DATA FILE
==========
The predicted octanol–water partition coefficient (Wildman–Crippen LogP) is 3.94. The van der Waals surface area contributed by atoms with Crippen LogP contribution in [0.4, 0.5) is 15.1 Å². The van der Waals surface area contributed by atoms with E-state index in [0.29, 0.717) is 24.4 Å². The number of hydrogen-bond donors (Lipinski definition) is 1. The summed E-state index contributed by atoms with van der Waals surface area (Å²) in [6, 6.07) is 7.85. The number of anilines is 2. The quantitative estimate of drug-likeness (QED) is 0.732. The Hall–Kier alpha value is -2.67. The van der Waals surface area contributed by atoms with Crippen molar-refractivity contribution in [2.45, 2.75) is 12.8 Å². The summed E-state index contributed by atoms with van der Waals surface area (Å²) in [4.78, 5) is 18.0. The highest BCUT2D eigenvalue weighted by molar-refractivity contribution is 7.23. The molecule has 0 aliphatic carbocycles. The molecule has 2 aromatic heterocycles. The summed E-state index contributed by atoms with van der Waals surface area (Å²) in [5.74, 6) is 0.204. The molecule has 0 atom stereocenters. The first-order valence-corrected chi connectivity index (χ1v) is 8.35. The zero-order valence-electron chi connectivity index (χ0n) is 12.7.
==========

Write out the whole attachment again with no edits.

The predicted octanol–water partition coefficient (Wildman–Crippen LogP) is 3.94. The van der Waals surface area contributed by atoms with Crippen LogP contribution in [0.4, 0.5) is 15.1 Å². The van der Waals surface area contributed by atoms with E-state index in [0.29, 0.717) is 24.4 Å². The number of hydrogen-bond donors (Lipinski definition) is 1. The summed E-state index contributed by atoms with van der Waals surface area (Å²) in [6, 6.07) is 7.85. The number of anilines is 2. The quantitative estimate of drug-likeness (QED) is 0.732. The Hall–Kier alpha value is -2.67. The van der Waals surface area contributed by atoms with Crippen molar-refractivity contribution in [2.45, 2.75) is 12.8 Å². The summed E-state index contributed by atoms with van der Waals surface area (Å²) in [4.78, 5) is 18.0. The highest BCUT2D eigenvalue weighted by molar-refractivity contribution is 7.23. The molecule has 0 aliphatic carbocycles. The molecule has 2 aromatic heterocycles. The summed E-state index contributed by atoms with van der Waals surface area (Å²) in [5.74, 6) is 0.204. The molecule has 0 atom stereocenters. The first-order valence-corrected chi connectivity index (χ1v) is 8.35. The zero-order valence-electron chi connectivity index (χ0n) is 12.7.